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Customer Experience and Design

Business Requirements – Version Control

A requirement document can be viewed as a live document that evolves as other general and finite details are added. It’s wise to implement a method to track additions, deletions, and any modifications. In the rush to write requirements and capture changes that occur from start to finish, version control is a function to implement at the very beginning.

Version control is the tracking of changes made to a requirements document and along with the authored the adjustment, date, and the time of day a change is made if needed. There are numerous software applications used track changes, but if sophisticated software applications are not available or in your budget there is a way to simply track modifications. First, develop a filing system to log input for requirements. Today most input is electronic to allow saving files from other resource personnel. Document input from others is a necessary step to track.

Second, combine artifacts into one document to develop the initial draft. The draft should have the beginning version number as 1.00 or 0.001 or something to the effect displaying the starting number system. The steps may sound insignificant but can prove to save valuable time to recover from a deleted requirement as needed. Keep originals saved separately for easy retrieval. After combining the various artifacts the next step is the input ledger.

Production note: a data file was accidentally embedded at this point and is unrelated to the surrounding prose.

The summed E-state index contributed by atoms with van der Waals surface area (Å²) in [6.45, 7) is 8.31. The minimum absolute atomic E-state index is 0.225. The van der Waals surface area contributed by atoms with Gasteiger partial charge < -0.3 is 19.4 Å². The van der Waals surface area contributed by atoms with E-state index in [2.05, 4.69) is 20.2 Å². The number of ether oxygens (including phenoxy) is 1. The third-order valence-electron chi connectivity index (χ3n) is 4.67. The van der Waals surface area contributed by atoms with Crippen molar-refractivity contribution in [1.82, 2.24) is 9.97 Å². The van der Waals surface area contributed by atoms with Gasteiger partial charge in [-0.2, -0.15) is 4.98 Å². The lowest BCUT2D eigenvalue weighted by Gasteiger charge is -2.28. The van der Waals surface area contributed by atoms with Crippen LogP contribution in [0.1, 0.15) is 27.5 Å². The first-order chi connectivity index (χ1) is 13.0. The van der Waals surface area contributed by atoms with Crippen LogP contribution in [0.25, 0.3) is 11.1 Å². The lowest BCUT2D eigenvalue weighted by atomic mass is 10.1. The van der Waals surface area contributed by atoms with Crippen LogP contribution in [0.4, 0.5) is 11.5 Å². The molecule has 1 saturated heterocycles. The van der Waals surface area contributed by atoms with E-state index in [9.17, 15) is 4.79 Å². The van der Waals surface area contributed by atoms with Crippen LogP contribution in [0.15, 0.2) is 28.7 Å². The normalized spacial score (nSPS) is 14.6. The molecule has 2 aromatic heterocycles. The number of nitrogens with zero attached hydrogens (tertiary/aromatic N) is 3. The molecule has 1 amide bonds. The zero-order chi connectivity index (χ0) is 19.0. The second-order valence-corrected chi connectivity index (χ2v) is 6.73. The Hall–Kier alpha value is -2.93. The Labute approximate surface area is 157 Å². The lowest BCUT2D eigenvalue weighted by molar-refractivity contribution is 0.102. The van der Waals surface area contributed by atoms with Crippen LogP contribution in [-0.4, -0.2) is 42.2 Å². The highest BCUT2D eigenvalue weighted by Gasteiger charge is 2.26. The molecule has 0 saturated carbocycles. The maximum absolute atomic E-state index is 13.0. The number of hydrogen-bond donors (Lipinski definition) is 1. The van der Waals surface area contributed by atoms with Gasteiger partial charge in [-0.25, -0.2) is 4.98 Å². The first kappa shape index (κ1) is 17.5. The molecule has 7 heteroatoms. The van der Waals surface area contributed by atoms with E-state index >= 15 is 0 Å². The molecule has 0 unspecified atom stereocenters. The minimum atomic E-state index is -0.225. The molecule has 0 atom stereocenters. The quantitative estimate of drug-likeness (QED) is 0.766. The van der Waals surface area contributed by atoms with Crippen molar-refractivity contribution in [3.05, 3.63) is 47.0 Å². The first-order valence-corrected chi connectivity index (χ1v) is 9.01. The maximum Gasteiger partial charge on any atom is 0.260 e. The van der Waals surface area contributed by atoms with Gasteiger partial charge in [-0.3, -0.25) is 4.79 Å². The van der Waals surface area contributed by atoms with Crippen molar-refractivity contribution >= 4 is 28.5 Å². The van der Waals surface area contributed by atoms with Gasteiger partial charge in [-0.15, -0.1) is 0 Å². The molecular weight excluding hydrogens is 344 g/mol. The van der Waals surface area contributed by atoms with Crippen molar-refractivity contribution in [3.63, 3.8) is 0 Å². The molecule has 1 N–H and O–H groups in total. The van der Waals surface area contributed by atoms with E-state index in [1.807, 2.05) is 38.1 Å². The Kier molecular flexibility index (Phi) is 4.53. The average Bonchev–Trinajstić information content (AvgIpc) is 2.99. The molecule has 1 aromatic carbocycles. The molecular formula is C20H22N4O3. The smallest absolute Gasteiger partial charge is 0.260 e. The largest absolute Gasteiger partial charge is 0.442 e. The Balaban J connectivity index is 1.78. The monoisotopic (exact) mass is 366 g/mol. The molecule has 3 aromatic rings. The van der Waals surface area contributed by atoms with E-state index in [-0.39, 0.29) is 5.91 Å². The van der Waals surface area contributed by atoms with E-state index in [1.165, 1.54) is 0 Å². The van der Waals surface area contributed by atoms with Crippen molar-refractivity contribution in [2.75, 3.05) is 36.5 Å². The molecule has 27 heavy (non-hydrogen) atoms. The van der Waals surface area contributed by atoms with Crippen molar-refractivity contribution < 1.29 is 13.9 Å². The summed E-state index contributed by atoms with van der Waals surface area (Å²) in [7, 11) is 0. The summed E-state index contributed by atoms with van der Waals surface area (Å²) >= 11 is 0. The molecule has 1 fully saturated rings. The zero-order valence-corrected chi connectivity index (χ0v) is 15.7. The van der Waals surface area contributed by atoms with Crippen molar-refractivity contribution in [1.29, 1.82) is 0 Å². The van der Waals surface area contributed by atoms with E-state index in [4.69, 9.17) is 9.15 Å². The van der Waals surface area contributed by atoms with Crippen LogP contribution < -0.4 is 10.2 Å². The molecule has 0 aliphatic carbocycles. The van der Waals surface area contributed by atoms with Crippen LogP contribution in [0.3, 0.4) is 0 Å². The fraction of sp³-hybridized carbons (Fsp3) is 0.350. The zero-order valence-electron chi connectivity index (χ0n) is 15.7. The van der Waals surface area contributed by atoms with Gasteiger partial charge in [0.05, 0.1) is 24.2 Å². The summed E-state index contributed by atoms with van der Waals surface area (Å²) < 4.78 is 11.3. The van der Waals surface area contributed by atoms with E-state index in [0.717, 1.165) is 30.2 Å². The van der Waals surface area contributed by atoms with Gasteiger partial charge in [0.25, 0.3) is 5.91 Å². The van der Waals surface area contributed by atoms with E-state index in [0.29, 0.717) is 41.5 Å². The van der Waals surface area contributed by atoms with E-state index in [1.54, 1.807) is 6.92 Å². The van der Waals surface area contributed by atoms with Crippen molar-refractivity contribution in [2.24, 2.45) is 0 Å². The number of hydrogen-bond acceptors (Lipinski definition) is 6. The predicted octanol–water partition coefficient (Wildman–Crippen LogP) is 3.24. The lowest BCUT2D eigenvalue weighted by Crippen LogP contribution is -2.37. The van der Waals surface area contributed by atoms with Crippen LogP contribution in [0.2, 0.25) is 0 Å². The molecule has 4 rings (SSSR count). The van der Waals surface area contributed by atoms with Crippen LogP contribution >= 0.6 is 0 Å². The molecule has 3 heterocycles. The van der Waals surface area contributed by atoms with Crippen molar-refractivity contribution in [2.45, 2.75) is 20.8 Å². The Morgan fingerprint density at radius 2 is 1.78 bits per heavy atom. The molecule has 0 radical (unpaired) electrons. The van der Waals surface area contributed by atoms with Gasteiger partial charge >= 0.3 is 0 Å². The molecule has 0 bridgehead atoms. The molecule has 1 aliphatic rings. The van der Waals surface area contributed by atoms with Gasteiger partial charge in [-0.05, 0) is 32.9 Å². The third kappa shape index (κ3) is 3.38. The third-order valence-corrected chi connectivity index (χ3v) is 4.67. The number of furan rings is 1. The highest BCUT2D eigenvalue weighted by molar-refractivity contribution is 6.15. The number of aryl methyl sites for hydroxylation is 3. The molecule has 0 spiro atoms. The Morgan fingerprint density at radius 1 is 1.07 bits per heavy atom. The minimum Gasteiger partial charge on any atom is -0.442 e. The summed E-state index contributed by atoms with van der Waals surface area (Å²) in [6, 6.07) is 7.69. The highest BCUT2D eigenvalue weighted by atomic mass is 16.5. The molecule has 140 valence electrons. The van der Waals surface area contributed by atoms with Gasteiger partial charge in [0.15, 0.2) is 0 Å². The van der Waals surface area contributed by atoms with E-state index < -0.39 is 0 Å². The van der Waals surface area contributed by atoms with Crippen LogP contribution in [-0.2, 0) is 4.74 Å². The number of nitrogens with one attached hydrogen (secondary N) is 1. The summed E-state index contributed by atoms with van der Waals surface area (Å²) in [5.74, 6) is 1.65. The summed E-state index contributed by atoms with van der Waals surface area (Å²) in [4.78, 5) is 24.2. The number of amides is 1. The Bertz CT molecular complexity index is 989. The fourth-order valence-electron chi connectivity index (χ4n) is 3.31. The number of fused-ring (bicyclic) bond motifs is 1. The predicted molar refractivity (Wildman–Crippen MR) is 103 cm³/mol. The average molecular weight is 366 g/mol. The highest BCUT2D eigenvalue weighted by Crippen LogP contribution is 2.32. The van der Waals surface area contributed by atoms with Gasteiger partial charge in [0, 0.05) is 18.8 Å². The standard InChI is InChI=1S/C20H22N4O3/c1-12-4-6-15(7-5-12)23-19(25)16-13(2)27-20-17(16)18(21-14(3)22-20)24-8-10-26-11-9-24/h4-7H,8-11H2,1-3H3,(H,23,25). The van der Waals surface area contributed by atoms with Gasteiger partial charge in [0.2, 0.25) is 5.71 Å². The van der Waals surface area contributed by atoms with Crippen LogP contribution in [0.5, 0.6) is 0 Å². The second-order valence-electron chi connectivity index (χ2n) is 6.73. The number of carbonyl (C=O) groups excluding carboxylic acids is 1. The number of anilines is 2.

The input ledger is nothing more than a table within the requirement document to record date, author, and a list of modifications. After this third step is where version control begins. Any changes made to the requirements document can be saved as the next version increment. There is another phase to carefully watch as well, called The Review.

Upon each draft of the requirements document there is a review session. The document is circulated for review to numerous team resources. A tracking method to use is the labeling of a reviewed file with the reviewer’s name or initials and the date the review was returned. The easiest way is the circulation of one document that will track the changes via color labeling and/or name of the reviewer embedded in the requirements document.

Documentation of each version will aid in retaining ideas and changes made throughout the cycle of revisions until final signoff to establish a finished requirements document.

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Thomas Walton

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